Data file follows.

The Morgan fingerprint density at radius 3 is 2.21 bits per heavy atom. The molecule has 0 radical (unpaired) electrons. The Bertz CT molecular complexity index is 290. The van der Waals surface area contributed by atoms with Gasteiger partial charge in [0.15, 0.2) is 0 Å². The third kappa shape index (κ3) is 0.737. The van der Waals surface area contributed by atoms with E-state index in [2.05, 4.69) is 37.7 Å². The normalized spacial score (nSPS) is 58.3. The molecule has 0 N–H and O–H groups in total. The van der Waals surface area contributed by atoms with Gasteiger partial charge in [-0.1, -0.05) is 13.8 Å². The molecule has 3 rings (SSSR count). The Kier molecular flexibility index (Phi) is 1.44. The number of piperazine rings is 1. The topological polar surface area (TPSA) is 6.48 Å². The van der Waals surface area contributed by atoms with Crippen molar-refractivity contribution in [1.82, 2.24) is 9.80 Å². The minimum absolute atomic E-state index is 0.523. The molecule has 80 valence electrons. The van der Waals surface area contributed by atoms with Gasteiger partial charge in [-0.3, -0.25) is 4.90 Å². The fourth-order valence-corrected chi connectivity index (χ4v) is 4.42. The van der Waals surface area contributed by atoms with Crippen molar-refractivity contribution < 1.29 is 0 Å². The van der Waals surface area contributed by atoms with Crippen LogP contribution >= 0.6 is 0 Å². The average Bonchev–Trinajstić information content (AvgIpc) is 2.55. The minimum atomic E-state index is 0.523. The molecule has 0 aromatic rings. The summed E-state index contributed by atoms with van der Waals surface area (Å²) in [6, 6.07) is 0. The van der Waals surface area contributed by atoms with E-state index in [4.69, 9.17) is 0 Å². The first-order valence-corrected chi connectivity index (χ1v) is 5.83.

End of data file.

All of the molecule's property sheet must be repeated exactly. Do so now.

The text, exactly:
The Morgan fingerprint density at radius 3 is 2.21 bits per heavy atom. The molecule has 0 radical (unpaired) electrons. The Bertz CT molecular complexity index is 290. The van der Waals surface area contributed by atoms with Gasteiger partial charge in [0.15, 0.2) is 0 Å². The third kappa shape index (κ3) is 0.737. The van der Waals surface area contributed by atoms with E-state index in [2.05, 4.69) is 37.7 Å². The normalized spacial score (nSPS) is 58.3. The molecule has 0 N–H and O–H groups in total. The van der Waals surface area contributed by atoms with Gasteiger partial charge in [-0.1, -0.05) is 13.8 Å². The molecule has 3 rings (SSSR count). The Kier molecular flexibility index (Phi) is 1.44. The number of piperazine rings is 1. The topological polar surface area (TPSA) is 6.48 Å². The van der Waals surface area contributed by atoms with Crippen molar-refractivity contribution in [1.82, 2.24) is 9.80 Å². The minimum absolute atomic E-state index is 0.523. The molecule has 80 valence electrons. The van der Waals surface area contributed by atoms with Gasteiger partial charge in [-0.3, -0.25) is 4.90 Å². The fourth-order valence-corrected chi connectivity index (χ4v) is 4.42. The van der Waals surface area contributed by atoms with Crippen molar-refractivity contribution < 1.29 is 0 Å². The van der Waals surface area contributed by atoms with Crippen LogP contribution >= 0.6 is 0 Å². The average Bonchev–Trinajstić information content (AvgIpc) is 2.55. The minimum atomic E-state index is 0.523. The molecule has 0 aromatic rings. The summed E-state index contributed by atoms with van der Waals surface area (Å²) in [6, 6.07) is 0. The van der Waals surface area contributed by atoms with E-state index in [4.69, 9.17) is 0 Å². The first-order valence-corrected chi connectivity index (χ1v) is 5.83.